In their most basic form, LifeCycle Cost models divide major assets into assemblies that are anticipated to last a certain amount of time.  As these assemblies approach their “end of life” a decision must be made – should it be repaired or replaced?  What compounds the decision-making process is that in the mean-time, everything may have changed.  Operators may drive it like they stole it while maintenance may replace all of the components they can access easily while leaving the structure and wiring alone.  Any LCC scope and cost data, developed previously in a back office, has lost much of its value.

Long-Term Planning for major assets, informed by LCC Models must be primarily Just-in-Time; it simply can’t work any other way.  The purpose of the LCC system should be simply to alert the manager that some key repair / replace or end of life decisions should be made in the next 2-5 years.  If its purpose is constrained in this way, it can very simple and inexpensive to establish and maintain.  After all, every project manager knows that the devil is in the detail.  Work packages need to be scoped, planned, resourced and scheduled precisely.  It all begins with a known scope of work which is influenced significantly by the current condition of the asset.  Unless an asset is moth-balled, its condition cannot be predicted precisely many years into the future.

Although it would obviously be useful to peer into the distant future, the most valuable aspects of Long-Term Planning are not concerned with that.  Rather, the ability to identify and perform sufficient feasibility studies, to analysing options effectively and to select the best strategic decisions for execution over the next 2-5 years; that’s where the value is concentrated.  After all, the business environment is always changing and fresh is best.  Strategic decisions made with current objectives and constraints in mind will always deliver maximum Net Present Value for a business.  The best decision for now can rarely, be made more than five years in advance.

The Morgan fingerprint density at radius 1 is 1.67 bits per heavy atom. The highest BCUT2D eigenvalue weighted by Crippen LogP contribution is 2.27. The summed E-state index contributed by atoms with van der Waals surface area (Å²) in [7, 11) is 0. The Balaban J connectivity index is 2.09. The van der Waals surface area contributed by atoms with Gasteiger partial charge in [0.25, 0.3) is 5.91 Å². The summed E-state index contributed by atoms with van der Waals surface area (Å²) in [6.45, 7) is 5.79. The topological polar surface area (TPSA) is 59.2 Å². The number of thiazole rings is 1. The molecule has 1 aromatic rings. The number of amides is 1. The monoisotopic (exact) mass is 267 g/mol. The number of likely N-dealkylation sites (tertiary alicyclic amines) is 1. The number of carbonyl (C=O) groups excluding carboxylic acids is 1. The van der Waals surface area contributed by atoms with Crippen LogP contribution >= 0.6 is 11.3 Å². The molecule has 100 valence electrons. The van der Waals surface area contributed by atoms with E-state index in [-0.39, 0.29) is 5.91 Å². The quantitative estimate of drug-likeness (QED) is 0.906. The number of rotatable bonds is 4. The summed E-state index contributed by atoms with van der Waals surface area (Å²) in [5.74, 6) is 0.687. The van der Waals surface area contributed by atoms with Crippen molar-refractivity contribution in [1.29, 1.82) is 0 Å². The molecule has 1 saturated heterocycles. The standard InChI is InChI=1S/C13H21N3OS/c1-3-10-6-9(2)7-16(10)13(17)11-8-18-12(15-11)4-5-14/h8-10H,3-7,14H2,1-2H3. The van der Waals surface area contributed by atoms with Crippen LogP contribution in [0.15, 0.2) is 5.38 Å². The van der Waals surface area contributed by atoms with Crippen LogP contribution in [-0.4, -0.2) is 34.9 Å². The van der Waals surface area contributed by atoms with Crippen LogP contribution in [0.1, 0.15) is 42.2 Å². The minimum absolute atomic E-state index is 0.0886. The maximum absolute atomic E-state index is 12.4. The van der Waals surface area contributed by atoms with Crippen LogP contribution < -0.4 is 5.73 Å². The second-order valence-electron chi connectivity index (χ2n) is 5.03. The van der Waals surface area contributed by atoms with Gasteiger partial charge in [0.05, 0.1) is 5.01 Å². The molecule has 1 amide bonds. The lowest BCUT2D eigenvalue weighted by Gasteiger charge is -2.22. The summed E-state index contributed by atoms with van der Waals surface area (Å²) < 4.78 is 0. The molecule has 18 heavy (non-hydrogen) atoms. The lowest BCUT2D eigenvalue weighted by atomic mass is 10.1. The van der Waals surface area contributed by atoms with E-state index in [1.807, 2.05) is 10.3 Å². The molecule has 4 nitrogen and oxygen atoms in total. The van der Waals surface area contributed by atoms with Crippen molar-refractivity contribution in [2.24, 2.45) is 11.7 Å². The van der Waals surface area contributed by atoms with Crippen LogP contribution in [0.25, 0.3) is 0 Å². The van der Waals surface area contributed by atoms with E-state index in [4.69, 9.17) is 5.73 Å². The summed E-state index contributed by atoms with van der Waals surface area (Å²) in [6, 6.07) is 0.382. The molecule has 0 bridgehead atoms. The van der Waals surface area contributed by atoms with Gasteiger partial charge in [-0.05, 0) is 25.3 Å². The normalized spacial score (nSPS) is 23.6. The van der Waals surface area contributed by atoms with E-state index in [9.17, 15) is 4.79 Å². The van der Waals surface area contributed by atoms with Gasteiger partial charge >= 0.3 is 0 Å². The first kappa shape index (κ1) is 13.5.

Summarising, the key aspects of an effective JIT Long-Term Planning and LCC system include:

  1. “Mama bear” sized Assembly data structures within a logical Plant Asset Structure tree.  Too little detail and nothing is revealed; too much and the department is buried in administrivia.
  2. Model data with sufficient precision to provide a basis for the “lumpy” portion of the long-term cost forecast, but no more.  If an accountant tells you he wants +/- 10% certainty cost data in years 6-50, tell him he’s dreaming.
  3. A software solution that manages the model data so that it remains secure.  If too many people mess with the numbers or there are multiple versions of the truth, the LCC system will lose credibility and die on the vine.
  4. Sufficient analysis and presentation tools to perform “what-if” scenarios and present a compelling case for change.
  5. Specific roles, a process and set routines to ensure the LCC data is used to inform Feasibility studies, Opportunity Framing workshops, options analysis and project decision-making.